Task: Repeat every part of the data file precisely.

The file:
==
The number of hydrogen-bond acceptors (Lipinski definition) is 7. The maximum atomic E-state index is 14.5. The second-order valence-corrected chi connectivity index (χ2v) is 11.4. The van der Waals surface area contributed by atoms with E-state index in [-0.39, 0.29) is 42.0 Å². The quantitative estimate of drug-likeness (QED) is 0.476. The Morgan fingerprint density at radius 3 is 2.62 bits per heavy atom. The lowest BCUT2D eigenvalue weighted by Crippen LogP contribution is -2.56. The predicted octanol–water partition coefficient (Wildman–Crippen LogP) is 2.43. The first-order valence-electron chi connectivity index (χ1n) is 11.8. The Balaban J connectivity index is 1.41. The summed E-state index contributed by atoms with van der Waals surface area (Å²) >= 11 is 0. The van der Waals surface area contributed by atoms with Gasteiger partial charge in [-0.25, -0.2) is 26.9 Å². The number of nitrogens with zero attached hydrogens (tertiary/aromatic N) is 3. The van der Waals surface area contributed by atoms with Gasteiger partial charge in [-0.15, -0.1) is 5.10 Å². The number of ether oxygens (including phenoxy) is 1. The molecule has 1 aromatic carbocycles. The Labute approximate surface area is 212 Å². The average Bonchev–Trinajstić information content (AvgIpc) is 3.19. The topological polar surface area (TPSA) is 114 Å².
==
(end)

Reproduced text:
The number of hydrogen-bond acceptors (Lipinski definition) is 7. The maximum atomic E-state index is 14.5. The second-order valence-corrected chi connectivity index (χ2v) is 11.4. The van der Waals surface area contributed by atoms with E-state index in [-0.39, 0.29) is 42.0 Å². The quantitative estimate of drug-likeness (QED) is 0.476. The Morgan fingerprint density at radius 3 is 2.62 bits per heavy atom. The lowest BCUT2D eigenvalue weighted by Crippen LogP contribution is -2.56. The predicted octanol–water partition coefficient (Wildman–Crippen LogP) is 2.43. The first-order valence-electron chi connectivity index (χ1n) is 11.8. The Balaban J connectivity index is 1.41. The summed E-state index contributed by atoms with van der Waals surface area (Å²) >= 11 is 0. The van der Waals surface area contributed by atoms with Gasteiger partial charge in [-0.25, -0.2) is 26.9 Å². The number of nitrogens with zero attached hydrogens (tertiary/aromatic N) is 3. The van der Waals surface area contributed by atoms with Gasteiger partial charge in [-0.15, -0.1) is 5.10 Å². The number of ether oxygens (including phenoxy) is 1. The molecule has 1 aromatic carbocycles. The Labute approximate surface area is 212 Å². The average Bonchev–Trinajstić information content (AvgIpc) is 3.19. The topological polar surface area (TPSA) is 114 Å².